ETS reactions #1

NzetsReaction to the emissions trading scheme (ETS) has not been slow coming in, and so far the government seems to have pulled off a remarkable balancing act, gaining at least grudging support from most quarters. Bill English was quick to say that the ETS looked “broadly sound

4 thoughts on “ETS reactions #1”

  1. There was no mention of nitrification inhibitors as a way for the agricultural sector to make a start on emissions reductions – odd, because they were mentioned in the discussion documents, and because they look very promising.

    I called Jim Anderton’s office to inquire about this on Thursday, and was told that the nitrogen tax / inhibitor subsidy floated in the discussion document had been dumped as it was not cost effective. It was unclear though which bit undermined the CBA. Maybe something to OIA?

  2. Well, Simon Terry would disagree about the cost effectiveness…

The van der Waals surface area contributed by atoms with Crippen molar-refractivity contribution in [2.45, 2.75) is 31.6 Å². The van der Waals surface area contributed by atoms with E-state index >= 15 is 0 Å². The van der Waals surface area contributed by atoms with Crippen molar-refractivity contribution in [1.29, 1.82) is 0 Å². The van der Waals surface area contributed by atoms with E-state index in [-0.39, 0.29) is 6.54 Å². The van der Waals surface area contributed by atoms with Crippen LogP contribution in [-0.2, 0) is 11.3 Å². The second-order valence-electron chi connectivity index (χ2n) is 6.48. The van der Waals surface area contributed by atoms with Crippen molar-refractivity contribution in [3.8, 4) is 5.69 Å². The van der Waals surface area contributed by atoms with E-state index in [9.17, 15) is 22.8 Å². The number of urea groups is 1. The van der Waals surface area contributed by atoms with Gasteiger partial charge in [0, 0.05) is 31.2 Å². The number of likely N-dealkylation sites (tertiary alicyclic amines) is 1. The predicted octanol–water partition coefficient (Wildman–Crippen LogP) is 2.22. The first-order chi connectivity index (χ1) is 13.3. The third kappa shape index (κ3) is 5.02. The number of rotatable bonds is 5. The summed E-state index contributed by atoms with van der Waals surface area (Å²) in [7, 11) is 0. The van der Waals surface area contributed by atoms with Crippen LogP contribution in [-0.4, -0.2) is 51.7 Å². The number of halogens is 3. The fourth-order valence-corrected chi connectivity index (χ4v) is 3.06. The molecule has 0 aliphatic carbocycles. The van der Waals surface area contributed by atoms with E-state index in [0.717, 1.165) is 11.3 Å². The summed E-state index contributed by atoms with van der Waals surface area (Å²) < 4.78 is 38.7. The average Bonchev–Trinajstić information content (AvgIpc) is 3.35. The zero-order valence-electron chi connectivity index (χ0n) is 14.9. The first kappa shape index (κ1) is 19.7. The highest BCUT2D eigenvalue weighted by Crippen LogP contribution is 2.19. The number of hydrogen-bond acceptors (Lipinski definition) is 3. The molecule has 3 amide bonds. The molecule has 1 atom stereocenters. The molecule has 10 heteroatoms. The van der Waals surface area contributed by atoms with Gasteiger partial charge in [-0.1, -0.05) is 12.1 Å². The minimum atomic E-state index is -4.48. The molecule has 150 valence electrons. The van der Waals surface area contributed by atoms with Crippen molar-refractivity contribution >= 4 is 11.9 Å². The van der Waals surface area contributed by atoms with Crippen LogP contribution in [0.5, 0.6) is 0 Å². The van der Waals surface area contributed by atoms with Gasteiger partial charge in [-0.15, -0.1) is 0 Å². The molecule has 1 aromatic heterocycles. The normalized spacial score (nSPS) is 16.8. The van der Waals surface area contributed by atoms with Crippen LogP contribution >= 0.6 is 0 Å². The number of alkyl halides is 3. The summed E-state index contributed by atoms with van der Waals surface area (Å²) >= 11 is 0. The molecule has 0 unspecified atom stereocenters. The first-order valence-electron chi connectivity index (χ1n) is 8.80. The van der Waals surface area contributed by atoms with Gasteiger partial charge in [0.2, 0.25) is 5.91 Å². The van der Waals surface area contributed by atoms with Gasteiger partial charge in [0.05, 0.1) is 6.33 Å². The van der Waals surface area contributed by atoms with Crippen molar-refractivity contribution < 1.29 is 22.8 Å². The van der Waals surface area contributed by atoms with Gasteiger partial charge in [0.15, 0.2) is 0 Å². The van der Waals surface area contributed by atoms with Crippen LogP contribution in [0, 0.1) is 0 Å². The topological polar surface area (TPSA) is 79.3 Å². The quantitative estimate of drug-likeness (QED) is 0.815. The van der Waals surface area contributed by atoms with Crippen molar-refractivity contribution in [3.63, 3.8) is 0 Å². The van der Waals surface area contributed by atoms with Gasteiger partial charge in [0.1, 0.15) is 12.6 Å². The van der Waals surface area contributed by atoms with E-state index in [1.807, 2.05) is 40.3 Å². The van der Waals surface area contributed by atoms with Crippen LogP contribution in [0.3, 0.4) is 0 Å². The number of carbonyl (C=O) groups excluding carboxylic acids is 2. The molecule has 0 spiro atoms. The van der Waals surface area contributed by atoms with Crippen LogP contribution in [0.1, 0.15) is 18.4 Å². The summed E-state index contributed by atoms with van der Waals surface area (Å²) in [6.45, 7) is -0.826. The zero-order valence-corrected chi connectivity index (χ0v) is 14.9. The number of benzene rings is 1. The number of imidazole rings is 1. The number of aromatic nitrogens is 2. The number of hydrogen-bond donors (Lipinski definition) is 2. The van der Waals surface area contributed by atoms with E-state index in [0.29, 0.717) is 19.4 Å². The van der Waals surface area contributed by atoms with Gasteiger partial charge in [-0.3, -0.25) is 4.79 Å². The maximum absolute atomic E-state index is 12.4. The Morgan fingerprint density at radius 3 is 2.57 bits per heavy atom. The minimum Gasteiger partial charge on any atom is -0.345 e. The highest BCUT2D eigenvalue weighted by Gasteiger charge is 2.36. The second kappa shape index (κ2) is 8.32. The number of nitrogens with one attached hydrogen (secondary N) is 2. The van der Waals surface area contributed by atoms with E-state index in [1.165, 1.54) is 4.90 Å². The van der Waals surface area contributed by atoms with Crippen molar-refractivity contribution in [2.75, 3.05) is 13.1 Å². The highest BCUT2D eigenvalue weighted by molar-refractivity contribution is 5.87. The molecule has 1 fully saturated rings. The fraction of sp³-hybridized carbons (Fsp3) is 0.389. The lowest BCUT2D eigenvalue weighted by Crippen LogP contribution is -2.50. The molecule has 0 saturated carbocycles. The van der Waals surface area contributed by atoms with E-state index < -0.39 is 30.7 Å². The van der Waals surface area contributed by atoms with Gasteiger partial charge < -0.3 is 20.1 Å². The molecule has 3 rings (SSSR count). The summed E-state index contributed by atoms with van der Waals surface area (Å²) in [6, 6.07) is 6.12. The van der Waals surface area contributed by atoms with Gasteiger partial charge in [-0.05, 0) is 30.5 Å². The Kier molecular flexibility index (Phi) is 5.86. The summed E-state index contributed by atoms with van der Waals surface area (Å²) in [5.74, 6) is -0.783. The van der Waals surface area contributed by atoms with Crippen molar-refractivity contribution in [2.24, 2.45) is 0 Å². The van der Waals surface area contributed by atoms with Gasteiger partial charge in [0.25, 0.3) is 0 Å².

I suspect that it has more to do with the fact that introducing action on nitrous oxide in advance of methane and other gases would mean making decisions about the structure of the agricultural scheme sooner rather than later. They didn’t want to scare the horses, in other words.

    After the election, and if the world (through the post-Kyoto negotiations) decides to tighten the GHG screw, we do at least have something we can do relatively quickly.

    In the meantime, it would be interesting if someone could have a stab at the sums: It might be cheaper for the govt to subsidise the use of NIs and get some real reductions in GHGs during the 1st commitment period than to buy offsets in 2012…

  3. The problem is we don’t know what the price of carbon will be in CP1, let alone CP2. But with a general presumption for reductions sooner rather than later, it seems madness not to take the opportunity to make easy reductions now. Particularly when the co-benefits for water quality are so large.

    I don’t think there’d be any incompatibility. Hell, fertiliser companies could easily have been included in the scheme; I think it was more buying off the farmers and not giving them an excuse to drive another tractor up parliament steps and wage an anti “fert tax” campaign in election year that was the issue.

  4. From a climate impact point of view, early reductions are much better than later ones – but they are politically more difficult, and the good they do remote (decades away), so it’s not surprising that imminent elections command more immediate attention. And tractors.

Leave a Reply